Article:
The 2021 Tor des Géants kicked off September 12 in Italy with participants looking to tackle the 330-kilometer (205-mile) route over the course of seven grueling days. Adding to the challenge, the event does not break the course up into designated stages — each runner must decide where and when to rest, refuel, and forge ahead during the race.
Touted as the first race of its kind to cover an entire region, the 2021 event took runners along the foot of 4,000-meter-high peaks in the Alps and through Gran Paradiso National Park and Mont Avic Regional Park. While the premier race is the 330k distance, the week also holds 30k, 130k, and 450k distances. Touring through dozens of mountain villages, Alpine huts, and two national parks, the Tor des Géants tests runners’ endurance, as well as their ability to plan, fuel, and recover in their multi-day, nonstop endeavor.
Starting and finishing in the mountain town of Courmayeur, the loop course featured 24,000 meters (78,740 feet) of elevation gain. And while most competitors were looking to finish under the 150-hour cutoff, the front runners set an early pace that indicated they were chasing previous Tor des Géants records.
To learn more about the Tor des Géants, you can read the report written by iRunFar’s Meghan Hicks in 2014.
2021 Tor des Géants Women’s Results
For the women, course-record holder Silvia Trigueros (Spain) took the victory, claiming her third win of the event, having also won in 2018 and 2019. Though she didn’t best her prior course record time of 85:23 set in 2019, she did lead much of the race, finishing well ahead of runner-up Melissa Paganelli (Italy). Trigueros’s final time was 89 hours and 57 minutes. British runner Nicky Spinks took the third spot on the women’s podium.
- Silvia Trigueros (Spain) – 89:57
- Melissa Paganelli (Italy) – 93:35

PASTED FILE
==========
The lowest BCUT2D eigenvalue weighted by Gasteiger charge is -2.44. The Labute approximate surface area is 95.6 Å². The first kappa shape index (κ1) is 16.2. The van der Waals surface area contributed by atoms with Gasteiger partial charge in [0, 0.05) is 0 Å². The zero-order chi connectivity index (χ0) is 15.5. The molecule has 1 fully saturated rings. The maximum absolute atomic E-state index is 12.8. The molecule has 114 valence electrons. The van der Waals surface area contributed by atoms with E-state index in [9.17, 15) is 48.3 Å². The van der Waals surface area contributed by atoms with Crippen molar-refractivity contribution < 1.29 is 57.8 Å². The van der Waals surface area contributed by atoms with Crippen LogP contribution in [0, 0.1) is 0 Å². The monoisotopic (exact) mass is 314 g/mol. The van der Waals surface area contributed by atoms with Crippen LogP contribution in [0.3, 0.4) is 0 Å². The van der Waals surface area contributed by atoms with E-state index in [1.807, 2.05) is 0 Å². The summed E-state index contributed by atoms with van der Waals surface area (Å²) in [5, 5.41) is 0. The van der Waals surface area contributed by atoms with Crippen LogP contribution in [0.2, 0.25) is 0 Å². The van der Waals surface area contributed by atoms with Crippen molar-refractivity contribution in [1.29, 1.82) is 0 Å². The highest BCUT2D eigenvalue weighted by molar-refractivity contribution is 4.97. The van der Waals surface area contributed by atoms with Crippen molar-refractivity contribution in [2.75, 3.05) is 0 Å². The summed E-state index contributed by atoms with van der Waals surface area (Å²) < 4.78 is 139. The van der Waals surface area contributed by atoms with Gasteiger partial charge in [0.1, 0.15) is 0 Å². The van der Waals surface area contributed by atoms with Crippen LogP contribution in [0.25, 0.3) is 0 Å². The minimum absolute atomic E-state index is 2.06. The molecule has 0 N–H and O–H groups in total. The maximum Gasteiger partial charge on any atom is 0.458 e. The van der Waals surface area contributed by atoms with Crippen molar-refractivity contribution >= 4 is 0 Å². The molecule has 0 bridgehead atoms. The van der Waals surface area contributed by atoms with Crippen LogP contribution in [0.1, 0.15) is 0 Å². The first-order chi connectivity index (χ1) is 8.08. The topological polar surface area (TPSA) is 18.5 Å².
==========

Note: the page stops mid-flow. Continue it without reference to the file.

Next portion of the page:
- Nicky Spinks (U.K.) – 101:16
- Claire Bannwarth (France) – 104:51
- Patrizia Pensa (Italy) – 108:33
View this post on Instagram
2021 Tor des Géants Men’s Results
On the men’s side, Franco Collé (Italy) claimed the victory and the course record, and, like Silvia Trigueros in the women’s race, became a three-time champion. Collé’s finishing time of 66 hours and 43 minutes lowered the previous course record of 67:52 set in 2017 by Javi Dominguez by over an hour.
Second-place finisher Jonas Russi (Switzerland) led Collé early on. The two were close — and sometimes traveling intentionally together — until the third and final night of the competition when Collé pulled ahead, ultimately putting over an hour-and-a-half gap on the Swiss runner. The head-to-head battle was made all the more challenging due to the cold and wet weather during the race’s second half, with Collé crossing the finish line in the pouring rain. Petter Restorp (Sweden, lives in France) claimed the final podium spot to round out the top three.
- Franco Collé (Italy) – 66:43
- Jonas Russi (Switzerland) – 69:03
- Petter Restorp (Sweden, lives in France) – 76:36
- Luca Picinali (Italy) – 81:31
- Simone Corsini (Italy) – 82:45
View this post on Instagram